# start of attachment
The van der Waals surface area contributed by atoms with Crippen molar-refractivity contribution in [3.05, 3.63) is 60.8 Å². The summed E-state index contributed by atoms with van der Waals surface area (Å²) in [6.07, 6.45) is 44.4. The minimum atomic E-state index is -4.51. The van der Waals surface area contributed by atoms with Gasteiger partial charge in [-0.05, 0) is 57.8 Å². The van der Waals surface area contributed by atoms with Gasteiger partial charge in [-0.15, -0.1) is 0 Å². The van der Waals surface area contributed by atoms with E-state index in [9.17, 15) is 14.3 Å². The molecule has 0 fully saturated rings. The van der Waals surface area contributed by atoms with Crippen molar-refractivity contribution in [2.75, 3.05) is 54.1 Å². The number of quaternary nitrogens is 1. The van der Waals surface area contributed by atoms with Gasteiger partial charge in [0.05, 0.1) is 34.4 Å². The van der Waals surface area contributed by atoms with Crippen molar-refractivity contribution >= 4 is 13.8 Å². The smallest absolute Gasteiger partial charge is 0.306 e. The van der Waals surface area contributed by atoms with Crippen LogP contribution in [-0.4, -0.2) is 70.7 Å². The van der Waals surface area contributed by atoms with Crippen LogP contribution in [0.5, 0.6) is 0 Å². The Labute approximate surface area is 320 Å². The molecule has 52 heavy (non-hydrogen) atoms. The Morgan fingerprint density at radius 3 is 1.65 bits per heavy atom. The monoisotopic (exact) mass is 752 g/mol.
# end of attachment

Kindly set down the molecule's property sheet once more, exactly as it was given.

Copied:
The van der Waals surface area contributed by atoms with Crippen molar-refractivity contribution in [3.05, 3.63) is 60.8 Å². The summed E-state index contributed by atoms with van der Waals surface area (Å²) in [6.07, 6.45) is 44.4. The minimum atomic E-state index is -4.51. The van der Waals surface area contributed by atoms with Gasteiger partial charge in [-0.05, 0) is 57.8 Å². The van der Waals surface area contributed by atoms with Gasteiger partial charge in [-0.15, -0.1) is 0 Å². The van der Waals surface area contributed by atoms with E-state index in [9.17, 15) is 14.3 Å². The molecule has 0 fully saturated rings. The van der Waals surface area contributed by atoms with Crippen molar-refractivity contribution in [2.75, 3.05) is 54.1 Å². The number of quaternary nitrogens is 1. The van der Waals surface area contributed by atoms with Gasteiger partial charge in [0.05, 0.1) is 34.4 Å². The van der Waals surface area contributed by atoms with Crippen molar-refractivity contribution >= 4 is 13.8 Å². The smallest absolute Gasteiger partial charge is 0.306 e. The van der Waals surface area contributed by atoms with Crippen LogP contribution in [-0.4, -0.2) is 70.7 Å². The van der Waals surface area contributed by atoms with Crippen LogP contribution in [0.5, 0.6) is 0 Å². The Labute approximate surface area is 320 Å². The molecule has 52 heavy (non-hydrogen) atoms. The Morgan fingerprint density at radius 3 is 1.65 bits per heavy atom. The monoisotopic (exact) mass is 752 g/mol.